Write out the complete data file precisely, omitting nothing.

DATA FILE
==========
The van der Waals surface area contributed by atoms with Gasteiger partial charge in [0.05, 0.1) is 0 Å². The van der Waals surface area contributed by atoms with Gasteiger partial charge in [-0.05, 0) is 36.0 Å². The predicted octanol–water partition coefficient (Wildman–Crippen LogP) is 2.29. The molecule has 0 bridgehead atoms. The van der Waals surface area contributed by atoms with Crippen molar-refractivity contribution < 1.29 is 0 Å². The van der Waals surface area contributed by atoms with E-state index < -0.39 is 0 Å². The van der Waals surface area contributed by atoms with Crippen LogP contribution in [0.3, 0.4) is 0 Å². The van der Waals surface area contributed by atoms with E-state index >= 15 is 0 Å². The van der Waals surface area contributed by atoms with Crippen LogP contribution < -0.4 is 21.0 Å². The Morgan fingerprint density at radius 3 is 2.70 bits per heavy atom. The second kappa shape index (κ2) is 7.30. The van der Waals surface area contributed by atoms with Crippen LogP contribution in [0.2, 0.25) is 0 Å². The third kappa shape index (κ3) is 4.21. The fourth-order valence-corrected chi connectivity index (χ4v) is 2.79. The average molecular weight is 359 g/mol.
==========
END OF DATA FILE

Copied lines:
The van der Waals surface area contributed by atoms with Gasteiger partial charge in [0.05, 0.1) is 0 Å². The van der Waals surface area contributed by atoms with Gasteiger partial charge in [-0.05, 0) is 36.0 Å². The predicted octanol–water partition coefficient (Wildman–Crippen LogP) is 2.29. The molecule has 0 bridgehead atoms. The van der Waals surface area contributed by atoms with Crippen molar-refractivity contribution < 1.29 is 0 Å². The van der Waals surface area contributed by atoms with E-state index < -0.39 is 0 Å². The van der Waals surface area contributed by atoms with Crippen LogP contribution in [0.3, 0.4) is 0 Å². The van der Waals surface area contributed by atoms with E-state index >= 15 is 0 Å². The van der Waals surface area contributed by atoms with Crippen LogP contribution < -0.4 is 21.0 Å². The Morgan fingerprint density at radius 3 is 2.70 bits per heavy atom. The second kappa shape index (κ2) is 7.30. The van der Waals surface area contributed by atoms with Crippen LogP contribution in [0.2, 0.25) is 0 Å². The third kappa shape index (κ3) is 4.21. The fourth-order valence-corrected chi connectivity index (χ4v) is 2.79. The average molecular weight is 359 g/mol.